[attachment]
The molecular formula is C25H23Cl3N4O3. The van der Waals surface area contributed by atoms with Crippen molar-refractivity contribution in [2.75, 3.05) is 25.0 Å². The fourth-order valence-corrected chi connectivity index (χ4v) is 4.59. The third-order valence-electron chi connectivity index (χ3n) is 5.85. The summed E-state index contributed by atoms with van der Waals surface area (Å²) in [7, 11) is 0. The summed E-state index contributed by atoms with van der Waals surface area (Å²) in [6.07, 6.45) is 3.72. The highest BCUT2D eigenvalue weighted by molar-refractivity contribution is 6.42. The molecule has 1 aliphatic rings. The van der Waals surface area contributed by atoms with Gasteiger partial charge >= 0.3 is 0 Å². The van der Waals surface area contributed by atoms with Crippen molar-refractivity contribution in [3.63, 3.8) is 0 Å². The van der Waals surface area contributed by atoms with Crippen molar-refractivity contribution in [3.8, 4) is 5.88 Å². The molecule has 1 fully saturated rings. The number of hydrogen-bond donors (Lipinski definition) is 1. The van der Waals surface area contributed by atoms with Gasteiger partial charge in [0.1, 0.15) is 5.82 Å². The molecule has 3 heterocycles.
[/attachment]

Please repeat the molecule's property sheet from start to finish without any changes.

The molecular formula is C25H23Cl3N4O3. The van der Waals surface area contributed by atoms with Crippen molar-refractivity contribution in [2.75, 3.05) is 25.0 Å². The fourth-order valence-corrected chi connectivity index (χ4v) is 4.59. The third-order valence-electron chi connectivity index (χ3n) is 5.85. The summed E-state index contributed by atoms with van der Waals surface area (Å²) in [7, 11) is 0. The summed E-state index contributed by atoms with van der Waals surface area (Å²) in [6.07, 6.45) is 3.72. The highest BCUT2D eigenvalue weighted by molar-refractivity contribution is 6.42. The molecule has 1 aliphatic rings. The van der Waals surface area contributed by atoms with Gasteiger partial charge >= 0.3 is 0 Å². The van der Waals surface area contributed by atoms with Crippen molar-refractivity contribution in [3.63, 3.8) is 0 Å². The van der Waals surface area contributed by atoms with Crippen molar-refractivity contribution in [3.8, 4) is 5.88 Å². The molecule has 1 fully saturated rings. The number of hydrogen-bond donors (Lipinski definition) is 1. The van der Waals surface area contributed by atoms with Gasteiger partial charge in [0.1, 0.15) is 5.82 Å². The molecule has 3 heterocycles.